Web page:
What is the sequence of letters?

    Find out the chain of command of the particular bureaucracy you are battling.

    TOP

    Minister
    Deputy Minister
    Children’s Ministry’s local region chain of command, all the way down to the District Supervisor
    and Social Worker
    Contacts can be found at the government directory: http://www.dir.gov.bc.ca/

    BOTTOM

    Start at the bottom and climb. At the Regional Operating Officer (ROO) level (once you have been declined) you have to decide whether to jump up to the top, threaten and then go to the media, or both. A word of wisdom: DO NOT BLUFF. If you are not willing to go all the way, they will ‘smell’ this. You must be prepared to take it right up to the Minister and beyond.

    Documentation from Experts:

    In your arsenal to fight for your child, it is wise to get his/her pediatrician and/or psychiatrist to write a letter on your childis behalf. In addition, any other experts who know your child and are sympathetic to what you are trying to do should become involved.

    When to hire a lawyer?

    If money is not an issue, you can hire a lawyer when you get to the area manager level. Make sure that you have a paper trail so the lawyer has something to work with. Also, have the lawyer give F.E.A.T. of B.C. a call, and we will send him/her information that will help.

    If money is an issue (as it is for most of us running autism treatment programs), you might want to hire a lawyer once you have been turned down by the Minister.

    How to hire a lawyer?

    The type of lawyer needed is a litigator, or trial lawyer. S/he does not need to be an expert in autism, or special needs; s/he needs to be experienced in suing governments, and enjoys being in court. Word of mouth is a good way to find a lawyer.

Viewing 10 replies - 1,711 through 1,720 (of 1,786 total)
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  • #2555

    Sabrina Freeman
    Participant

    I'd like to respond to Andy Danylou's post suggesting FEAT BC is comprised of “litigious zealots”, but first, I'd just like to comment on how great it is to have this forum for exchange of opinions, no matter how divergent those views may be.
    ______________________________________
    Andre Danyliu wrote:
    >
    > Hello
    >
    > Barbara has a good point.
    >
    > We should ask to appear before the liberal caucus to provide them with
    > facts about Autism and establish lines of communication so they don't
    > see us as litigious zealots the way the NDP obviously do.
    > We need to be politely firm; state our case and work with them. Perhaps
    > a task force to implement that which the courts and common sense
    > dictate?.
    >
    > I'm prepared to help in this effort if there are others who agree.
    ______________________________________

    Andy seems to insinuate that FEAT BC hasn't put enough effort into opening lines of “communication” with the NDP government, and that parents who brought this lawsuit are trigger happy and did not exhaust all options before firing the legal bullet.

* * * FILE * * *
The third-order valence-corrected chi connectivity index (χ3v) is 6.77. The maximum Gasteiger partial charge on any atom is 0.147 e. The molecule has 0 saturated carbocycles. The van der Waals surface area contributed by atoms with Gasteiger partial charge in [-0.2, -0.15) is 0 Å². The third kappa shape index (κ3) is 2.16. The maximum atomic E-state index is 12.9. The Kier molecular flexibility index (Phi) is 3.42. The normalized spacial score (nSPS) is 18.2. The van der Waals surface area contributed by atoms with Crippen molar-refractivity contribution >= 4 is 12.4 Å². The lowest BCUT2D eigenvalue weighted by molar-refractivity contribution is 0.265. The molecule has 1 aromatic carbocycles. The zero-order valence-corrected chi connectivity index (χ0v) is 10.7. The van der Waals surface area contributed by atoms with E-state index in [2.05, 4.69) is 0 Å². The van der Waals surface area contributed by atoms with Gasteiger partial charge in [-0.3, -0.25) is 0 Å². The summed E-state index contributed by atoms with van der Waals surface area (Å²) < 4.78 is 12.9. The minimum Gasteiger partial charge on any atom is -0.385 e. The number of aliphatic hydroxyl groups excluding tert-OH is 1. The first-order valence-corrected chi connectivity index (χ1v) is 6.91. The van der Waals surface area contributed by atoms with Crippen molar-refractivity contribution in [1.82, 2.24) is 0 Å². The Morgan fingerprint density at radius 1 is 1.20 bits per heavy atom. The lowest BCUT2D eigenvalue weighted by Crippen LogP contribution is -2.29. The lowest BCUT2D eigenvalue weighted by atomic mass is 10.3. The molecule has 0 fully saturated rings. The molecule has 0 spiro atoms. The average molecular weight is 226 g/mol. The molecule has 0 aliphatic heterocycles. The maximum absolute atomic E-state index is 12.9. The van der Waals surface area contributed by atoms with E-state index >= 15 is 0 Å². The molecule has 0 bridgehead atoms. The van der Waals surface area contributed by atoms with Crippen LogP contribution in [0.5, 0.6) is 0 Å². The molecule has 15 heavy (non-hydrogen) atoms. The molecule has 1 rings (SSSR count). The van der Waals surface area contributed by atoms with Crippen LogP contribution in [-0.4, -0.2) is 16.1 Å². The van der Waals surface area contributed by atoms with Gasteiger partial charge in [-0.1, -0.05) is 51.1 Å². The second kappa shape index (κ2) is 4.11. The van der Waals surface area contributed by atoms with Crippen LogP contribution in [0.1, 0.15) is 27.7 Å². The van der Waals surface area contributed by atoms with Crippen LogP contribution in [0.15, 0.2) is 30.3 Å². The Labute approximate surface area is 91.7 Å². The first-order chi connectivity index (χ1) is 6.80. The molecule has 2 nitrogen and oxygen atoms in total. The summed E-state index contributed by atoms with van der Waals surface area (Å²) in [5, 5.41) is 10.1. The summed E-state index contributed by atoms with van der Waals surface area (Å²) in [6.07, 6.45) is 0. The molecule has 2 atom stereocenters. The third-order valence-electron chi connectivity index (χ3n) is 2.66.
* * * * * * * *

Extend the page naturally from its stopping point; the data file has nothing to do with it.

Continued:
A closer look at the record indicates the label of “litigious zealots” would be a grossly inaccurate characterization of the families who brought on this legal action. Sincere efforts at working with government have spanned many years prior to the court case, both on the part of FEAT BC and the hundreds of families who individually have “communicated” with unresponsive civil servants and government Ministers.

    Over several years before the writ was issued …
    a. A detailed FEAT BC information packet was HAND delivered to Minister Joy MacPhail outlining urgent policy reforms required in autism treatment in 1996. Our analysis and recommendations were ignored.

    b. Detailed FEAT information briefs were sent to EVERY member of government including the Deputy Minister of MCF, Ministers of Health, Children and Families, Premier Glen Clark, and senior level civil servants. Our analysis and recommendations were ignored.

    c. A FEAT BC delegation went to Victoria carrying an 8200 signature petition of concerned British Columbians asking that children with autism be included in Medicare — it was presented by a Liberal MLA to the government on the legislature floor. Government’s response? A shallow speech from a back-bench NDP MLA essentially stating Lovaas Treatment is a gold plated American treatment and in these times of fiscal problems, government can’t afford it.

    The same 8200 signature petition was hand delivered to the Minister of Health, Penny Priddy in her office in the parliament buildings. The petition and our legitimate grievance were ignored. The “communication” went nowhere.

    The response of the Minister for Children and Families to the petition? She dodged responsibility: “that’s something that the Minister of Health would have to look at”. The Minister of Health pointed fingers at the Minister of Education. The CBC TV interview can be seen at the web site below:

    http://www.featbc.org/files/media/video/CBCNEWS_06_01_98.ram

    d. We engaged the Minister of Children and Families of the day, Lois Boon, in direct debate in parliament during budget estimates, through one of our FEAT members’ MLAs — Rick Thorpe. Not surprisingly, no government policy change resulted — our children's treatment needs were still ignored.